Portions of this post were originally published in two posts on the Rentlogic blog.
Affordable housing is serious business in Brooklyn. Squarely in the crosshairs of gentrifiers, the borough — oft-celebrated, oft-condemned — is a rental market battleground.
By all measures, Brooklyn is hopping. Since developers set their sights on the borough, there’s been a wave of fresh units ripe for renting, and new buildings welcoming moderate- to high-income owners.
Part of this is because landlords have taken to raising prices suddenly and harassing tenants to move so they can open up new space. Brooklyn is a great spot to find bad landlords, but it’s no wonder that Brooklyn is the borough to be in, even if Brooklyn’s building owners aren’t exactly up to snuff (to put it lightly).
Neighbourhoods like Bushwick simultaneously have some of the most sought-after spots to live and some of the worst landlords. A hub for small businesses and great Latin American grub, Bushwick is within arm’s reach of Williamsburg and it’s caught all the buzz. Median annual household income is between $35,000 and $45,000, and a 1-bedroom in the neighbourhood is just over $2,000 per month, putting it in the lower range of places that folks in need of affordable housing can actually access and thrive.
But according to experts, gentrification is hitting Bushwick in full force, and community members — largely folks of colour who have formed a core of the borough’s substantial Latinx community — are suffering. Many more units in Bushwick are supposed to be rent-stabilized than are actually registered with the city. Unfortunately, building owners are using that information disparity as a trick to suddenly hike up rents and push out tenants. According to the good folks over at ProPublica, the rental market in Brooklyn has gotten aggressively volatile as more and more landlords are refusing to register rent-stabilized buildings with the city so they can charge higher rent than the law allows.
Now renters in the borough’s Bushwick neighbourhood are proving that knowledge is power, by equipping local residents with an interactive map that invites participants to track cases of illegal ownership practices, civic actions, developments, and projects in their area in real time — and to join together in solidarity against these cases of exploitation and urban colonialism.
While developers and brokers can tap into costly services to give them all the local information they need to make decisions, renters rarely have such a luxury. In cities like New York where the cost of living is astronomical, accurate information is scarce for those who can’t afford to pay for it. In Brooklyn, where some rent prices have now outpaced Manhattan’s, neighbourhood affordable housing advocates created the North West Bushwick Community Map to inform locals of their rent-stabilization eligibility and how they can organize against displacement. The site is full of information and resources for Brooklynites to educate and agitate in defense of their livelihoods, homes, and communities.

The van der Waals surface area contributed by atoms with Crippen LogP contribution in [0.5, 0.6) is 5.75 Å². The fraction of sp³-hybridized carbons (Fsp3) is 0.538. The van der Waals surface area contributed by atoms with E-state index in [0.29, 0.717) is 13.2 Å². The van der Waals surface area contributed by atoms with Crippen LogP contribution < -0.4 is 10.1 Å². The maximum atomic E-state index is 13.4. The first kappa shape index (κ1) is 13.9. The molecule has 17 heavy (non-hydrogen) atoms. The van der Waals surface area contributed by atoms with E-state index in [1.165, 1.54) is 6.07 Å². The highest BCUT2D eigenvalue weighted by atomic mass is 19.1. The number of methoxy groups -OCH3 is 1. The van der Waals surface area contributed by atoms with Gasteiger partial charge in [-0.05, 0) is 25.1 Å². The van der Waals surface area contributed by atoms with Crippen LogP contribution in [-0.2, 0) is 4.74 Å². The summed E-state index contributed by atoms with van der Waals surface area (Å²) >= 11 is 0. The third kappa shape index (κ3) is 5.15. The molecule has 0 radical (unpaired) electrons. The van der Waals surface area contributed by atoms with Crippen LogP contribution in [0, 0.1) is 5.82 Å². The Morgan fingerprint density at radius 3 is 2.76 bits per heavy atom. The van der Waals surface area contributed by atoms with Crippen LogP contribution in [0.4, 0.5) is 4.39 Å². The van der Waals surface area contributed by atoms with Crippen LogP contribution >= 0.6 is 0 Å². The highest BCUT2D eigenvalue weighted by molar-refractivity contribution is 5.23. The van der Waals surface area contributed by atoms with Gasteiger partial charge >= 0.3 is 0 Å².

The map is a response to what community members are calling a “housing justice crisis” that pits low income residents against building owners looking to flip their properties over to wealthier developers. According to its creators, the map is speaking to a serious need for a “free, community-owned, and community-directed map to help residents get a better sense of these changes and to unite together against these injustices.”
The map works by using open data — information collected for government databases that is free for public use. Similar projects, such as Am I Rent Stabilized and Rentlogic, use open data to provide New York renters with important information about the histories and overall quality of buildings and landlords. AIRS uses open data to spot the most likely locations of rent-stabilized units. There are an estimated 20,000 buildings missing from the city’s rent-stabilized registry, which means there are bound to be tens of thousands of New Yorkers who are being illegally overcharged for lower quality buildings without their knowledge. Rentlogic uses open data from the City of New York to give renters the information they need to avoid predatory landlords and nasty surprises while apartment-hunting. They take reports of complaints and violations collected from the City from throughout a building’s history, and develops quality ratings for all the buildings and landlords they list.
Check out the North West Bushwick Community Map, and check out Brooklyn buildings on Rentlogic and AIRS, to see what open data can do for New York renters faced with a crisis in affordable housing. If you live in the area, connect with some of the community organizations in Brooklyn to work in solidarity with the folks standing up against displacement and exploitation of their communities.